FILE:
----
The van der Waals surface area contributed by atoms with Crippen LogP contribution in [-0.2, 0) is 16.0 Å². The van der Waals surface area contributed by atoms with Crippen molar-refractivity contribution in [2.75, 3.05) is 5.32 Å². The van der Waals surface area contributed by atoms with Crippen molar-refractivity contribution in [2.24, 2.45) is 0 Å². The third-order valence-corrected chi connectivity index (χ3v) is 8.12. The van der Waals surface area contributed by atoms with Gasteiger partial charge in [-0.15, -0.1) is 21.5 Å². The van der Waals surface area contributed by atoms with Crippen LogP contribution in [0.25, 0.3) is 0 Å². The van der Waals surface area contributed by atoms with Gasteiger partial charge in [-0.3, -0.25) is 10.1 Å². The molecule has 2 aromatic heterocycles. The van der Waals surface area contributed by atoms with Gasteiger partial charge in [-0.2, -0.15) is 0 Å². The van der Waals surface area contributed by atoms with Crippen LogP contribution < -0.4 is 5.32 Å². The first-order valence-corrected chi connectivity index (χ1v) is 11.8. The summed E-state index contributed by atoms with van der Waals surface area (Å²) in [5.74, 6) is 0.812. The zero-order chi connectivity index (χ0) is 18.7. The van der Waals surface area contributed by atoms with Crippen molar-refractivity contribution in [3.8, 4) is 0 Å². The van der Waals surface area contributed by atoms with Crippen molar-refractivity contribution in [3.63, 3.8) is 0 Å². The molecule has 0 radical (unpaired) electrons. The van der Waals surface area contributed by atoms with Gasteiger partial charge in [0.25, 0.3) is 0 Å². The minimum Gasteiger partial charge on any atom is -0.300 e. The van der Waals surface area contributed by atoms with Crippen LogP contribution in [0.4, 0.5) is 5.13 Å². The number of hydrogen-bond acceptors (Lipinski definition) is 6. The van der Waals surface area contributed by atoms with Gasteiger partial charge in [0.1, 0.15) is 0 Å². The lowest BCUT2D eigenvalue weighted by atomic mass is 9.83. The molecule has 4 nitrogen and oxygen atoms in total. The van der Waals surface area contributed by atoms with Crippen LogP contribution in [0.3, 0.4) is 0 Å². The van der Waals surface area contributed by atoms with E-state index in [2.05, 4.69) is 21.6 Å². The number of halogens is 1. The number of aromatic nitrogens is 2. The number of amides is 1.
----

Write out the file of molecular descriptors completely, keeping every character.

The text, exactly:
The van der Waals surface area contributed by atoms with Crippen LogP contribution in [-0.2, 0) is 16.0 Å². The van der Waals surface area contributed by atoms with Crippen molar-refractivity contribution in [2.75, 3.05) is 5.32 Å². The van der Waals surface area contributed by atoms with Crippen molar-refractivity contribution in [2.24, 2.45) is 0 Å². The third-order valence-corrected chi connectivity index (χ3v) is 8.12. The van der Waals surface area contributed by atoms with Gasteiger partial charge in [-0.15, -0.1) is 21.5 Å². The van der Waals surface area contributed by atoms with Crippen LogP contribution in [0.25, 0.3) is 0 Å². The van der Waals surface area contributed by atoms with Gasteiger partial charge in [-0.3, -0.25) is 10.1 Å². The molecule has 2 aromatic heterocycles. The van der Waals surface area contributed by atoms with Gasteiger partial charge in [-0.2, -0.15) is 0 Å². The van der Waals surface area contributed by atoms with Crippen LogP contribution < -0.4 is 5.32 Å². The first-order valence-corrected chi connectivity index (χ1v) is 11.8. The summed E-state index contributed by atoms with van der Waals surface area (Å²) in [5.74, 6) is 0.812. The zero-order chi connectivity index (χ0) is 18.7. The van der Waals surface area contributed by atoms with Crippen molar-refractivity contribution in [3.8, 4) is 0 Å². The van der Waals surface area contributed by atoms with Crippen molar-refractivity contribution in [3.63, 3.8) is 0 Å². The molecule has 0 radical (unpaired) electrons. The van der Waals surface area contributed by atoms with Gasteiger partial charge in [0.25, 0.3) is 0 Å². The minimum Gasteiger partial charge on any atom is -0.300 e. The van der Waals surface area contributed by atoms with Crippen LogP contribution in [0.4, 0.5) is 5.13 Å². The number of hydrogen-bond acceptors (Lipinski definition) is 6. The van der Waals surface area contributed by atoms with Gasteiger partial charge in [0.1, 0.15) is 0 Å². The lowest BCUT2D eigenvalue weighted by atomic mass is 9.83. The molecule has 4 nitrogen and oxygen atoms in total. The van der Waals surface area contributed by atoms with Crippen LogP contribution in [0.3, 0.4) is 0 Å². The van der Waals surface area contributed by atoms with E-state index in [2.05, 4.69) is 21.6 Å². The number of halogens is 1. The number of aromatic nitrogens is 2. The number of amides is 1.